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As summer approaches, one of the big debates is whether or not to do summer school. There are good thoughts on both sides of the conversation. I’ve personally done both depending on our schedules.

The benefits to summer homeschooling are obvious:

  • Continued learning
  • Limited time to forget to great information previously learned
  • Time to focus on a few extra interesting topics
  • Helpful for subjects that need a little more attention and rhythm

The benefits to taking summer off are obvious, too:

  • Enjoying some time off to regroup, plan, and prepare for next fall
  • Space to allow the previously learned information to sink in and soak for a while
  • Time to spend doing fun things not closely associated with a school subject
  • Time to rest, to slow things down for a little while, and allow for a new rhythm

My husband and I find ourselves amazed at how out-of-whack our kids seem on days we haven’t spent at least some time doing brain-engaging work. Whether it be table work, time reading quietly, or listening to an audio CD on a long car ride, our kids just kind of disengage and get a little irritable. It’s as if the part of their brain that processes information is the same part that regulates their nice-ness. (This is my opinion formed in the fires of real life, everyone. I’m not a psychologist. So, don’t quote me on that!) Are we the only ones like this?

Like I said before, we have tried schooling all summer and we have also tried taking the summers off entirely. This year, we are doing a combination of both. We are traveling for a number of weeks scattered throughout the summer. So, we are definitely taking those weeks off of school. But the weeks we are home, we will be doing a modified school day. During these modified days, I plan to break up the subjects each month. For example, the weeks we are home in June, we will work on some creative writing skills and perhaps a fun math workbook each day. The weeks we are home in July, we will work on our new foreign language (in fun ways, like learning songs and labeling items around our house, making maps of our community, and other activities to get more vocabulary stuffed into our brains), read and act out a fun play, and a little more math each day. And finally, a week before our new school year starts, we will take off of everything for an entire week so that our first day back feels like a big deal.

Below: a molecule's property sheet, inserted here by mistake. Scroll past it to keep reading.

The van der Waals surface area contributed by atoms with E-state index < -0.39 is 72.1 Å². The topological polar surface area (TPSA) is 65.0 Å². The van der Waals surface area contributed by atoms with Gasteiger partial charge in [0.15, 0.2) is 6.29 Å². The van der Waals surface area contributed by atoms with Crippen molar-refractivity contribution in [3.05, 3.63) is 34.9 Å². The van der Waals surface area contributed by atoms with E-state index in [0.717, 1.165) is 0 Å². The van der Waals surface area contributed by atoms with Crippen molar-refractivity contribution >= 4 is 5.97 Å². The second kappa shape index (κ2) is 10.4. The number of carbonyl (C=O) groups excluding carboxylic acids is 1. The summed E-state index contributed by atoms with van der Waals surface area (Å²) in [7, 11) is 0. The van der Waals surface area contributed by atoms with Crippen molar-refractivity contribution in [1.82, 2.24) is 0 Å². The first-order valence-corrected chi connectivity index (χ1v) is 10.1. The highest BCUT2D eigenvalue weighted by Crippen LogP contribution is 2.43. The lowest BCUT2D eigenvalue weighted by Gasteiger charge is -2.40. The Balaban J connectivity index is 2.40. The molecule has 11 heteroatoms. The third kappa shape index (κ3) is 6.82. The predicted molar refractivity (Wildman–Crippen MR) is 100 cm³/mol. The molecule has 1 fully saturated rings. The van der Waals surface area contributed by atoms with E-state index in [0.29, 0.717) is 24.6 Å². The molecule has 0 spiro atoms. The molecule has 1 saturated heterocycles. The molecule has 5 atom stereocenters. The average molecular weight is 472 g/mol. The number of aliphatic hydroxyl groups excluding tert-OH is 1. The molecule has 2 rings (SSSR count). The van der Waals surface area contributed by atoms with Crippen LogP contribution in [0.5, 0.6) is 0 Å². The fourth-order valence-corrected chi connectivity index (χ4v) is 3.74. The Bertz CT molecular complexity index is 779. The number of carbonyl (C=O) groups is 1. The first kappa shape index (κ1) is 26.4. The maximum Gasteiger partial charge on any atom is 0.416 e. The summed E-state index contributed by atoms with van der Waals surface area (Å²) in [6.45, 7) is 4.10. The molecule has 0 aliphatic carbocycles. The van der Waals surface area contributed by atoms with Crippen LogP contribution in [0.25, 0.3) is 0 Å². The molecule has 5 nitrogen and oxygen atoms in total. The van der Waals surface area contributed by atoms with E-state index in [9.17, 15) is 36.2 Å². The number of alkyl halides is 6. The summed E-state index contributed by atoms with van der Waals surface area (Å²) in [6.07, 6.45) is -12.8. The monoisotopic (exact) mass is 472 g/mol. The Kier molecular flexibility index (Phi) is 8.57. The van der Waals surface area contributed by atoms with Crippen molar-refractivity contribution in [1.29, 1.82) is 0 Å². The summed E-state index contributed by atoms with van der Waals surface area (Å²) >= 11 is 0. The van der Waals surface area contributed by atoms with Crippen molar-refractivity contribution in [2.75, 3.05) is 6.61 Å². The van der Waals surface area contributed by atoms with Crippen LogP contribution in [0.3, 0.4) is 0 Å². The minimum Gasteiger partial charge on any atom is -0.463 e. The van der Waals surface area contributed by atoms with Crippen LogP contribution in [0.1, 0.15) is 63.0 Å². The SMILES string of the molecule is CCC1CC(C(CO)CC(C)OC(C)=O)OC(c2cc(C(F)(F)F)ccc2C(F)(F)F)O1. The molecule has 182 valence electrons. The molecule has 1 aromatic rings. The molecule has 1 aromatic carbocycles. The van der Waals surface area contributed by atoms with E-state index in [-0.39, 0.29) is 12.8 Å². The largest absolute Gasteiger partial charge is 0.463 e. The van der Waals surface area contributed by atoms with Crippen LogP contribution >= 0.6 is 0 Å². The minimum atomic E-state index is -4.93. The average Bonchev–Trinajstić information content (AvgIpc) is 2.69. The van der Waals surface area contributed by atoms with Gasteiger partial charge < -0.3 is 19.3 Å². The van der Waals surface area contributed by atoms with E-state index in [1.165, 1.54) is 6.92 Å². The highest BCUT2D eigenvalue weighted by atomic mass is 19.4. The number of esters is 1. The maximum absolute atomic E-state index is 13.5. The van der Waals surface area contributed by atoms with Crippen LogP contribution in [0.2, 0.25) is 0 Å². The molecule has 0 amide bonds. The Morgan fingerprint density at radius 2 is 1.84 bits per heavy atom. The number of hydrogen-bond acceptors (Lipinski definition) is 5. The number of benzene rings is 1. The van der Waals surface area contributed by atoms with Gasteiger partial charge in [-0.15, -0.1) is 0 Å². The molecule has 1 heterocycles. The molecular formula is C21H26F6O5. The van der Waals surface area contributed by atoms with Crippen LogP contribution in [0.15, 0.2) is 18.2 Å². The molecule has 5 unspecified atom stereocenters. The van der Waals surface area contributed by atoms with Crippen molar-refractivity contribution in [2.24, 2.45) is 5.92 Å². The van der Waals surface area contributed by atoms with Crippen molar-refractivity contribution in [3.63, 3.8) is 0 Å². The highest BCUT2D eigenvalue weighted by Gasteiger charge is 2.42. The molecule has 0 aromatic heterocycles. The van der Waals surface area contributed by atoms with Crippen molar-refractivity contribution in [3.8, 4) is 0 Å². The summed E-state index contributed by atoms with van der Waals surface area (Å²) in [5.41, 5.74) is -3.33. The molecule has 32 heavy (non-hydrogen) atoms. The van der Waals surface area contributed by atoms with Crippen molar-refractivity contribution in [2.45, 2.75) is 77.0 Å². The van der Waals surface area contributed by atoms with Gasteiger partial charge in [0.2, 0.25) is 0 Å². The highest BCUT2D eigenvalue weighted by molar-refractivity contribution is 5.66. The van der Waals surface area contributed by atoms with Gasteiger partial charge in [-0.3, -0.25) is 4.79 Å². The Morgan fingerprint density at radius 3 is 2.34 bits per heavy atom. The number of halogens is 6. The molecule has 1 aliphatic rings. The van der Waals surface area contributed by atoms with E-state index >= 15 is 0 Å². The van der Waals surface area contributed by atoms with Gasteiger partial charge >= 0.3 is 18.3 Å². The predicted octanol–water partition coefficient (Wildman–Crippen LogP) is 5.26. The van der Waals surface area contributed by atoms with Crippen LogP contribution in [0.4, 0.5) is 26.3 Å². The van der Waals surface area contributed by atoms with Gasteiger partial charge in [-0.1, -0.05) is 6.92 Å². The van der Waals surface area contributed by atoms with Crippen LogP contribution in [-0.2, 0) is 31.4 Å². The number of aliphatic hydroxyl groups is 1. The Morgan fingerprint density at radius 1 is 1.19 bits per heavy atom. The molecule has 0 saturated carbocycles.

Based on our travel schedule, we will have a short count-down to end our current year (5 more days of school, everyone!!!!). This seems to help the kids know there is an actual end to their fifth-grade year, for example, and that they’ve met their goals and completed things. (Our state does not require end of the year reporting or testing, so it easy for things to get muddled as to when we are finished or not.) Then, when we come home for our trip, I will set things out the night before and make a big deal about launching our summer school topics.

Most of my summer learning is focused on areas that I have felt we were weak in during the previous year or new subjects that I would like to establish a foundation for before we start (e.g. foreign language). I like to find ways that don’t feel like textbooks or table-work but still allow us to keep learning. I expect our modified school days to take just a little time each morning if it’s focused work (like getting that math workbook done) or perhaps most of the day (if we find ourselves driving around designing our map of the community in French).

What do your summers look like? Are you year-round schooling or do you like to count down the days until you’re done?

Lindsay Banton is a caffeinated mother to three great kids. She never expected to homeschool, but has found that it is a wonderful addition to their lifestyle and wouldn’t change it for the world. In addition to homeschooling, Lindsay works alongside her husband in campus ministry at a large university in Connecticut. She grew up in Virginia but has settled into life in New England, learning to love the long winters, cool springs, green summers and gorgeous autumns- and has built a boot collection to meet all the demands. She is currently blogging at www.oaksreplanted.blogspot.com.

 

Here’s a fresh idea for summer – online learning! 

No matter your summer plans, consider online learning! Whether brushing up on last year’s skills, getting a jump on next year, or part of your yearlong schedule, online curriculum can be a powerful learning tool. 

Global Student Network has provided the best in online curriculum since 2004. From one location, homeschool families can choose from multiple programs. Students work at their own pace through engaging, interactive learning platforms.

For a limited time, Global Student Network is offering its premier online learning programs for discounted prices. Find out what online learning can mean for your family this summer!

 

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